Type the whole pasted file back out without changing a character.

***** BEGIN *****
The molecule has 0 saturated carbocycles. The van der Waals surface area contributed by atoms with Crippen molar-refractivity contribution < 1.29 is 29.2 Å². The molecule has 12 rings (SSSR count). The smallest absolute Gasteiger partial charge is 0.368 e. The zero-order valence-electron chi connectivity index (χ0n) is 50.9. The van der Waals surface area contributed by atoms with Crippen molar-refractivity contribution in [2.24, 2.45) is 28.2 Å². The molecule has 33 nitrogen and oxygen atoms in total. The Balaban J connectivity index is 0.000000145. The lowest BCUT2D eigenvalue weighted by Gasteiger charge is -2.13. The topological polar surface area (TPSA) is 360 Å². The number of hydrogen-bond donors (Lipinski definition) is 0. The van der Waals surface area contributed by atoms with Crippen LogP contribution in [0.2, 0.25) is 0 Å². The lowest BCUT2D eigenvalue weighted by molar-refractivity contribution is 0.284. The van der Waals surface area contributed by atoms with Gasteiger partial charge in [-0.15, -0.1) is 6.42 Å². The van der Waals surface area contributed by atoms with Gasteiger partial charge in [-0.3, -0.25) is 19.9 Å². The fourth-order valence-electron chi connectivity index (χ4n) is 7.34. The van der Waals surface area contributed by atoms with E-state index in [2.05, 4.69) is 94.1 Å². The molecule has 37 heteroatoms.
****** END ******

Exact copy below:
The molecule has 0 saturated carbocycles. The van der Waals surface area contributed by atoms with Crippen molar-refractivity contribution < 1.29 is 29.2 Å². The molecule has 12 rings (SSSR count). The smallest absolute Gasteiger partial charge is 0.368 e. The zero-order valence-electron chi connectivity index (χ0n) is 50.9. The van der Waals surface area contributed by atoms with Crippen molar-refractivity contribution in [2.24, 2.45) is 28.2 Å². The molecule has 33 nitrogen and oxygen atoms in total. The Balaban J connectivity index is 0.000000145. The lowest BCUT2D eigenvalue weighted by Gasteiger charge is -2.13. The topological polar surface area (TPSA) is 360 Å². The number of hydrogen-bond donors (Lipinski definition) is 0. The van der Waals surface area contributed by atoms with Crippen LogP contribution in [0.2, 0.25) is 0 Å². The lowest BCUT2D eigenvalue weighted by molar-refractivity contribution is 0.284. The van der Waals surface area contributed by atoms with Gasteiger partial charge in [-0.15, -0.1) is 6.42 Å². The van der Waals surface area contributed by atoms with Gasteiger partial charge in [-0.3, -0.25) is 19.9 Å². The fourth-order valence-electron chi connectivity index (χ4n) is 7.34. The van der Waals surface area contributed by atoms with E-state index in [2.05, 4.69) is 94.1 Å². The molecule has 37 heteroatoms.